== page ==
We therefore should connect the New Critics with close reading as a procedure but realize that the term is not one that many (or even any) of them embraced. Only some of them (e.g., Brooks) produced close readings of specific texts. Eliot and Pound; Richards, Ransom, and Tate: they insisted on rigorous attention to literary language but rarely did they undertake close reading (see Hyman 1948: 272). This helps us to understand why the term New Criticism is both accurate and unhelpful as a designation. It is “exasperatingly inexact” (Poirier 1992: 184), and it blurs significant distinctions between, say, a poet/critic/novelist such as Allen Tate and a British literary academic such as F. R. Leavis, an advocate for close reading and a practical critic who engaged in it. As Robert Penn Warren noted—he was a poet, critic, biographer, novelist, short‐story writer, and historian: “Let’s name some of them—Richards, Eliot, Tate, Blackmur, Brooks, Leavis (I guess). How in God’s name can you get that gang into the same bed? There is no bed big enough and no blanket would stay tucked” (qtd. Wellek 1986: 214).
Still, these very different figures do hold in common the belief that the critic should be vigilantly attentive to the poem—and it was always poetry, concentrated in its language and limited in length, that the New Critics emphasized. Criticism, says Eliot, “is the elucidation of works of art and the correction of taste,” and “the chief tools of the critic are “comparison and analysis” (Eliot 1923: 24, 32–3). He stated too that what made his literary essays “coherent” as a group was their concern with “the problem of the integrity of poetry, with the repeated assertion that when we are considering poetry we must consider it primarily as poetry and not another thing” (Eliot 1928: viii). Ezra Pound proclaimed: “The proper METHOD for studying poetry and good letters is the method of contemporary biologists, that is careful first‐hand examination of the matter, and continual COMPARISON of one ‘slide’ or specimen with another” (Pound 1934: 17).
Influenced by Eliot and Pound, Leavis asserted: “In dealing with individual poets the rule of the critic is, or should (I think) be, to work as much as possible in terms of particular analysis—analysis of poems or passages, and to say nothing that cannot be related immediately to judgments about producible texts” (Leavis 1936: 2–3). Allen Tate states the point this way: “The question in the end comes down to this: What as literary critics are we to judge? As literary critics we must first of all decide in what respect the literary work has a specific objectivity … From my point of view the formal qualities of a poem are the focus of the specifically critical judgment because they partake of an objectivity that the subject matter, abstracted from the form, wholly lacks” (Tate 1940: 110).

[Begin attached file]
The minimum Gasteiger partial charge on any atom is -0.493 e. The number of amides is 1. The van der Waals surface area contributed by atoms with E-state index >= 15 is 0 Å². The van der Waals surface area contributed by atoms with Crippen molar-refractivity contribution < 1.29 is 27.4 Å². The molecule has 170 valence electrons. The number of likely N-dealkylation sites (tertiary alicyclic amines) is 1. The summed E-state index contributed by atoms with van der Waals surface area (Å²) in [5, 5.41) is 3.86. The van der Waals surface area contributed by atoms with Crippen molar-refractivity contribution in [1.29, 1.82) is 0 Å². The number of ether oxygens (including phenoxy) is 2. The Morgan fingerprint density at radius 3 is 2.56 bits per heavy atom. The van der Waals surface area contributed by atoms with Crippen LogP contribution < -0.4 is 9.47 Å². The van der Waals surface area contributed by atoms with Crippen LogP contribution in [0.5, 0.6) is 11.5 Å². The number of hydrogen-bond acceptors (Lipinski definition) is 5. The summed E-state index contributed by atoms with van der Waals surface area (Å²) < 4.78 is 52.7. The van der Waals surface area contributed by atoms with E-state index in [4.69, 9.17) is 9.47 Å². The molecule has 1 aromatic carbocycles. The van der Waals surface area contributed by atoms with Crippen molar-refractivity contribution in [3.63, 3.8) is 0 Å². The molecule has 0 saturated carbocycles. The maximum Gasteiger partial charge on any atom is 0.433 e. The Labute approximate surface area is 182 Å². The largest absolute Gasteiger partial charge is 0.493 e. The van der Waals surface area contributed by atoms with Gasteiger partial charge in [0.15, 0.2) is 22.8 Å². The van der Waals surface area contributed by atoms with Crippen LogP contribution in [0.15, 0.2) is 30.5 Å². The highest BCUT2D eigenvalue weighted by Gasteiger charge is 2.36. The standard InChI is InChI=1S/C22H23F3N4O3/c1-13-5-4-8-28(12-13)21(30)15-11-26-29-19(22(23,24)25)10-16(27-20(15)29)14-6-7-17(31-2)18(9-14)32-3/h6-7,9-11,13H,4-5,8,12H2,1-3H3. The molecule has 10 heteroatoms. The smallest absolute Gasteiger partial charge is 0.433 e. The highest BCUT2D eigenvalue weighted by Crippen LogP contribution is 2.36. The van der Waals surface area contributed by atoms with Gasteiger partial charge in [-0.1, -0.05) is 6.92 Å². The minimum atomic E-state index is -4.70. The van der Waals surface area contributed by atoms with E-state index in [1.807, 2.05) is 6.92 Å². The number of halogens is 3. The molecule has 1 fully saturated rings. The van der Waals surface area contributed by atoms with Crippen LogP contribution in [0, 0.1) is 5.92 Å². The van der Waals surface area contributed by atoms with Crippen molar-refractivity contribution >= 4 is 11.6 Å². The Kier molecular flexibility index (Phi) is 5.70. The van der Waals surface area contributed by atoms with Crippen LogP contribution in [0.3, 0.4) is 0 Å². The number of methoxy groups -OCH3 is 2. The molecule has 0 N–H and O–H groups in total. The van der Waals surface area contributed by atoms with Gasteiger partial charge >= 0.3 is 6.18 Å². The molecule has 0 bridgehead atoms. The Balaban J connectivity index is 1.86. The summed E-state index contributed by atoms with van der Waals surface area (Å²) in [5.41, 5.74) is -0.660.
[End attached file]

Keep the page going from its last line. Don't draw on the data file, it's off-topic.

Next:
To understand why this commitment to the text, to the writer’s words, was perceived to be “new,” we need to remember what literary criticism was like in the first decades of the twentieth century, especially in colleges and universities. It is not an exaggeration to say that there was little to no literary criticism. On the graduate level and to a large extent on the undergraduate level, the emphasis was on “facts” about literature, an emphasis that drew its inspiration from the lessons and models that philology and positivist scholarship furnished. Philological, textual, and other kinds of scholarship, anchored in ancient and medieval languages, gave English studies, it was believed, the prestige of a hard science, with a compelling discipline and a comparable sense of progress. When on the occasions that literature as literature was discussed, teachers spoke in vague, rapturous terms. The “criticism” on display was impressionistic and appreciative, highly generalized, often nostalgic, even sentimental.
At Harvard, for example, the 275 students who enrolled every year in the eminent scholar G. L. Kittredge’s undergraduate course on Shakespeare sat in a lecture hall and listened to his commentaries on etymologies and meanings of words, allusions, and references. It is said that he spent fifteen minutes on the “seacoast of Bohemia” in The Winter’s Tale. There was next to nothing in this course on Shakespeare’s “poetry, themes, and dramatic values” (Bush 1981: 598). The literary theorist René Wellek recalled that when he began as an instructor at Princeton in the 1920s, “no course in American literature, none in modern literature, and none in criticism was offered.” It was nearly impossible to find a teacher who had “any interest in aesthetics or even ideas.” Here, as at other colleges and universities, someone who wanted to study...